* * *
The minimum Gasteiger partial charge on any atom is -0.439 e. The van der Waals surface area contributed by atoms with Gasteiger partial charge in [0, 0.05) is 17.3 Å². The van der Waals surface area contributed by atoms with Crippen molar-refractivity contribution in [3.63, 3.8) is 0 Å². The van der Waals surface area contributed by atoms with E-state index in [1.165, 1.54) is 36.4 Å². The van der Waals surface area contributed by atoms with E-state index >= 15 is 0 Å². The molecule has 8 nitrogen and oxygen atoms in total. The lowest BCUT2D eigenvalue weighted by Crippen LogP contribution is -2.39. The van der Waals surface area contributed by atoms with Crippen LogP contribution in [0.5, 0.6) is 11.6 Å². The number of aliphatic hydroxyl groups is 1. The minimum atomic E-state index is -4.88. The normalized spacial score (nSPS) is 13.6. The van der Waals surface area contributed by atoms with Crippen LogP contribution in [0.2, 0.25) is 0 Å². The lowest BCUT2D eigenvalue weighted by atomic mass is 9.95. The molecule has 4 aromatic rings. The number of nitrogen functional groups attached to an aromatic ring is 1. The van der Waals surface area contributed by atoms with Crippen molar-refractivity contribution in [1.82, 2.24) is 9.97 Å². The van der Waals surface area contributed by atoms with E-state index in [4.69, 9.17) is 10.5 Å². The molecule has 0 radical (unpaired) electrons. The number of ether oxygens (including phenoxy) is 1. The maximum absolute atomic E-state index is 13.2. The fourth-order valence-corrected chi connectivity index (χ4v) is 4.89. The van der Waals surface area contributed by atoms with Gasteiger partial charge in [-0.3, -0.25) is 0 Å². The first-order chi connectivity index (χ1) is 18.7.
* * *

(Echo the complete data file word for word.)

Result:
The minimum Gasteiger partial charge on any atom is -0.439 e. The van der Waals surface area contributed by atoms with Gasteiger partial charge in [0, 0.05) is 17.3 Å². The van der Waals surface area contributed by atoms with Crippen molar-refractivity contribution in [3.63, 3.8) is 0 Å². The van der Waals surface area contributed by atoms with E-state index in [1.165, 1.54) is 36.4 Å². The van der Waals surface area contributed by atoms with E-state index >= 15 is 0 Å². The molecule has 8 nitrogen and oxygen atoms in total. The lowest BCUT2D eigenvalue weighted by Crippen LogP contribution is -2.39. The van der Waals surface area contributed by atoms with Crippen LogP contribution in [0.5, 0.6) is 11.6 Å². The number of aliphatic hydroxyl groups is 1. The minimum atomic E-state index is -4.88. The normalized spacial score (nSPS) is 13.6. The van der Waals surface area contributed by atoms with Crippen LogP contribution in [0.2, 0.25) is 0 Å². The lowest BCUT2D eigenvalue weighted by atomic mass is 9.95. The molecule has 4 aromatic rings. The number of nitrogen functional groups attached to an aromatic ring is 1. The van der Waals surface area contributed by atoms with Crippen molar-refractivity contribution in [1.82, 2.24) is 9.97 Å². The van der Waals surface area contributed by atoms with E-state index in [4.69, 9.17) is 10.5 Å². The molecule has 0 radical (unpaired) electrons. The number of ether oxygens (including phenoxy) is 1. The maximum absolute atomic E-state index is 13.2. The fourth-order valence-corrected chi connectivity index (χ4v) is 4.89. The van der Waals surface area contributed by atoms with Gasteiger partial charge in [-0.3, -0.25) is 0 Å². The first-order chi connectivity index (χ1) is 18.7.